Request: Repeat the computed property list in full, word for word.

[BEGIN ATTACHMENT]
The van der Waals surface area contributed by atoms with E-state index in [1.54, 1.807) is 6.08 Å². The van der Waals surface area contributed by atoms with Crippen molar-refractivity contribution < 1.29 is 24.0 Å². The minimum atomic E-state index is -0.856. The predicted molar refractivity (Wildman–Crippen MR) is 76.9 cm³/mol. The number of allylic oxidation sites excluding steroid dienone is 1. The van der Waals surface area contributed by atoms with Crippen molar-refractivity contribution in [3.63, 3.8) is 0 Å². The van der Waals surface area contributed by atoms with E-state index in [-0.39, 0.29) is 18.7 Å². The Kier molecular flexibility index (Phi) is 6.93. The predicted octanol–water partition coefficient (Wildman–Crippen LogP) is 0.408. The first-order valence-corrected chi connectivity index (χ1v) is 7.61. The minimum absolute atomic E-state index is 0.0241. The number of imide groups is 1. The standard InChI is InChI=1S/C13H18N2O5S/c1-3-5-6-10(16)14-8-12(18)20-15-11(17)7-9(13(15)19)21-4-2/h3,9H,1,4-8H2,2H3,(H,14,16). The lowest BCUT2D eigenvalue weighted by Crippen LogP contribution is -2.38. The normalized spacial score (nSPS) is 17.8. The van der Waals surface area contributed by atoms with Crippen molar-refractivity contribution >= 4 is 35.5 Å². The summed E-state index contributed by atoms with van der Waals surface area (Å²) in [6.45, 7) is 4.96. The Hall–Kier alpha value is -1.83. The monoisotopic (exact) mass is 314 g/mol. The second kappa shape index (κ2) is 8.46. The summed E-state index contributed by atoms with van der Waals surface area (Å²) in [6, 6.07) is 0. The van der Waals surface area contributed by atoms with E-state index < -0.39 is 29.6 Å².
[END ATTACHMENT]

The van der Waals surface area contributed by atoms with E-state index in [1.54, 1.807) is 6.08 Å². The van der Waals surface area contributed by atoms with Crippen molar-refractivity contribution < 1.29 is 24.0 Å². The minimum atomic E-state index is -0.856. The predicted molar refractivity (Wildman–Crippen MR) is 76.9 cm³/mol. The number of allylic oxidation sites excluding steroid dienone is 1. The van der Waals surface area contributed by atoms with Crippen molar-refractivity contribution in [3.63, 3.8) is 0 Å². The van der Waals surface area contributed by atoms with E-state index in [-0.39, 0.29) is 18.7 Å². The Kier molecular flexibility index (Phi) is 6.93. The predicted octanol–water partition coefficient (Wildman–Crippen LogP) is 0.408. The first-order valence-corrected chi connectivity index (χ1v) is 7.61. The minimum absolute atomic E-state index is 0.0241. The number of imide groups is 1. The standard InChI is InChI=1S/C13H18N2O5S/c1-3-5-6-10(16)14-8-12(18)20-15-11(17)7-9(13(15)19)21-4-2/h3,9H,1,4-8H2,2H3,(H,14,16). The lowest BCUT2D eigenvalue weighted by Crippen LogP contribution is -2.38. The normalized spacial score (nSPS) is 17.8. The van der Waals surface area contributed by atoms with Crippen molar-refractivity contribution >= 4 is 35.5 Å². The summed E-state index contributed by atoms with van der Waals surface area (Å²) in [6.45, 7) is 4.96. The Hall–Kier alpha value is -1.83. The monoisotopic (exact) mass is 314 g/mol. The second kappa shape index (κ2) is 8.46. The summed E-state index contributed by atoms with van der Waals surface area (Å²) in [6, 6.07) is 0. The van der Waals surface area contributed by atoms with E-state index < -0.39 is 29.6 Å².